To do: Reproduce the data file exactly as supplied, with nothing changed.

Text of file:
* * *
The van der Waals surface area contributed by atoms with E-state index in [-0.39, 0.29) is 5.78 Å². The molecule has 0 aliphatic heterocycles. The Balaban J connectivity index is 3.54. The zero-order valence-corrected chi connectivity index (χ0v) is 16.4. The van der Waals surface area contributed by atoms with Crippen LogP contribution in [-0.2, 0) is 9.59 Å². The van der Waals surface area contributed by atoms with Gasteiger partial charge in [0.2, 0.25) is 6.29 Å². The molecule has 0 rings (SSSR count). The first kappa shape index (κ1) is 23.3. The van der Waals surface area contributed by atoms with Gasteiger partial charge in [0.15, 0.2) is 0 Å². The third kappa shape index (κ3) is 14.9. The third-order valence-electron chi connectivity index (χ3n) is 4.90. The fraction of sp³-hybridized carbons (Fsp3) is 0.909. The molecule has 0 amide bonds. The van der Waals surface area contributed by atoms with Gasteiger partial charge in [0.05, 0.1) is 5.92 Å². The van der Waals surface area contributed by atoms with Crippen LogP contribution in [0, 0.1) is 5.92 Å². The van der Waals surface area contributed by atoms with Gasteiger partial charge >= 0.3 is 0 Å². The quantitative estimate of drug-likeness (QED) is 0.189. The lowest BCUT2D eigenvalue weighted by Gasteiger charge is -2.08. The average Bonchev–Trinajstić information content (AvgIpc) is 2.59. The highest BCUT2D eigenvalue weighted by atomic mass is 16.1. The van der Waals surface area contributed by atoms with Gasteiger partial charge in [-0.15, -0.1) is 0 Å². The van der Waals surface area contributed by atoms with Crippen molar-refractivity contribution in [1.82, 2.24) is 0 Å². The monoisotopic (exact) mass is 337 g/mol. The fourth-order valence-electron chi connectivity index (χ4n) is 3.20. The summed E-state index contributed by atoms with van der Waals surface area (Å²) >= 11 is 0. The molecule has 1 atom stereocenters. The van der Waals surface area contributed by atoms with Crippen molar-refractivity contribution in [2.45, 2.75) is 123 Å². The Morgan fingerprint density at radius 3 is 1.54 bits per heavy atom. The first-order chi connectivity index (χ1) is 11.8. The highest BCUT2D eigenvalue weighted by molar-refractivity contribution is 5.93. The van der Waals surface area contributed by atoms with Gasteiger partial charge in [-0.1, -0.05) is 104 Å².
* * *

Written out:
The van der Waals surface area contributed by atoms with E-state index in [-0.39, 0.29) is 5.78 Å². The molecule has 0 aliphatic heterocycles. The Balaban J connectivity index is 3.54. The zero-order valence-corrected chi connectivity index (χ0v) is 16.4. The van der Waals surface area contributed by atoms with Crippen LogP contribution in [-0.2, 0) is 9.59 Å². The van der Waals surface area contributed by atoms with Gasteiger partial charge in [0.2, 0.25) is 6.29 Å². The molecule has 0 rings (SSSR count). The first kappa shape index (κ1) is 23.3. The van der Waals surface area contributed by atoms with Gasteiger partial charge in [0.15, 0.2) is 0 Å². The third kappa shape index (κ3) is 14.9. The third-order valence-electron chi connectivity index (χ3n) is 4.90. The fraction of sp³-hybridized carbons (Fsp3) is 0.909. The molecule has 0 amide bonds. The van der Waals surface area contributed by atoms with Gasteiger partial charge in [0.05, 0.1) is 5.92 Å². The van der Waals surface area contributed by atoms with Crippen LogP contribution in [0, 0.1) is 5.92 Å². The van der Waals surface area contributed by atoms with Gasteiger partial charge >= 0.3 is 0 Å². The quantitative estimate of drug-likeness (QED) is 0.189. The lowest BCUT2D eigenvalue weighted by Gasteiger charge is -2.08. The average Bonchev–Trinajstić information content (AvgIpc) is 2.59. The highest BCUT2D eigenvalue weighted by atomic mass is 16.1. The van der Waals surface area contributed by atoms with Gasteiger partial charge in [-0.15, -0.1) is 0 Å². The van der Waals surface area contributed by atoms with Crippen molar-refractivity contribution in [1.82, 2.24) is 0 Å². The monoisotopic (exact) mass is 337 g/mol. The fourth-order valence-electron chi connectivity index (χ4n) is 3.20. The summed E-state index contributed by atoms with van der Waals surface area (Å²) >= 11 is 0. The molecule has 1 atom stereocenters. The van der Waals surface area contributed by atoms with Crippen molar-refractivity contribution in [2.45, 2.75) is 123 Å². The Morgan fingerprint density at radius 3 is 1.54 bits per heavy atom. The first-order chi connectivity index (χ1) is 11.8. The highest BCUT2D eigenvalue weighted by molar-refractivity contribution is 5.93. The van der Waals surface area contributed by atoms with Gasteiger partial charge in [-0.1, -0.05) is 104 Å².